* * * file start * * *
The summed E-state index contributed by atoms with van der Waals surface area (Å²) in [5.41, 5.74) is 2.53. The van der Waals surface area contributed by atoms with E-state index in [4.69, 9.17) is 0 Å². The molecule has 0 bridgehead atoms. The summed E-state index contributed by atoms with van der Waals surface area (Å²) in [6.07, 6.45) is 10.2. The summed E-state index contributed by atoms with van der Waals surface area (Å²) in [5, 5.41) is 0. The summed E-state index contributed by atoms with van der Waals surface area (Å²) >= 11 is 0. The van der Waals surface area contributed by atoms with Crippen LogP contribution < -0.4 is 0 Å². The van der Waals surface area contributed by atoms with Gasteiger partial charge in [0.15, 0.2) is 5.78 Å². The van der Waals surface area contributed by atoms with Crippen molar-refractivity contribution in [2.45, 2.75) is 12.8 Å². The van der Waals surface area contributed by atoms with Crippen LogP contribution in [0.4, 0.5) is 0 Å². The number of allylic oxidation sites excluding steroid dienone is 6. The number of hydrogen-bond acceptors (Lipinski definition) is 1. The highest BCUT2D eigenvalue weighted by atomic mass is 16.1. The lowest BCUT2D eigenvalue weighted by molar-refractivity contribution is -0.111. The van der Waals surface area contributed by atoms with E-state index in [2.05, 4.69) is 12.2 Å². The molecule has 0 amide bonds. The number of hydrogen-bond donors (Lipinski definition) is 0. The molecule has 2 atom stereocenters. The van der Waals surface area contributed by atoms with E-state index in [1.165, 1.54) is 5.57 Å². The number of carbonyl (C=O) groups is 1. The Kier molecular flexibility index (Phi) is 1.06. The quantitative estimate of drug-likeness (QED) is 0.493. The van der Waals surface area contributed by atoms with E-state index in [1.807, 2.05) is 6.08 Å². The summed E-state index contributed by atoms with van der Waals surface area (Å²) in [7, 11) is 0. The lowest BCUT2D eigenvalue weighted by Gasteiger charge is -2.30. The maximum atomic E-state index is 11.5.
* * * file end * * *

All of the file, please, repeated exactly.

The summed E-state index contributed by atoms with van der Waals surface area (Å²) in [5.41, 5.74) is 2.53. The van der Waals surface area contributed by atoms with E-state index in [4.69, 9.17) is 0 Å². The molecule has 0 bridgehead atoms. The summed E-state index contributed by atoms with van der Waals surface area (Å²) in [6.07, 6.45) is 10.2. The summed E-state index contributed by atoms with van der Waals surface area (Å²) in [5, 5.41) is 0. The summed E-state index contributed by atoms with van der Waals surface area (Å²) >= 11 is 0. The van der Waals surface area contributed by atoms with Crippen LogP contribution < -0.4 is 0 Å². The van der Waals surface area contributed by atoms with Gasteiger partial charge in [0.15, 0.2) is 5.78 Å². The van der Waals surface area contributed by atoms with Crippen molar-refractivity contribution in [2.45, 2.75) is 12.8 Å². The van der Waals surface area contributed by atoms with Crippen LogP contribution in [0.4, 0.5) is 0 Å². The number of allylic oxidation sites excluding steroid dienone is 6. The number of hydrogen-bond acceptors (Lipinski definition) is 1. The highest BCUT2D eigenvalue weighted by atomic mass is 16.1. The lowest BCUT2D eigenvalue weighted by molar-refractivity contribution is -0.111. The van der Waals surface area contributed by atoms with E-state index in [2.05, 4.69) is 12.2 Å². The molecule has 0 amide bonds. The number of hydrogen-bond donors (Lipinski definition) is 0. The molecule has 2 atom stereocenters. The van der Waals surface area contributed by atoms with E-state index in [1.165, 1.54) is 5.57 Å². The number of carbonyl (C=O) groups is 1. The Kier molecular flexibility index (Phi) is 1.06. The quantitative estimate of drug-likeness (QED) is 0.493. The van der Waals surface area contributed by atoms with E-state index in [1.807, 2.05) is 6.08 Å². The summed E-state index contributed by atoms with van der Waals surface area (Å²) in [7, 11) is 0. The lowest BCUT2D eigenvalue weighted by Gasteiger charge is -2.30. The maximum atomic E-state index is 11.5.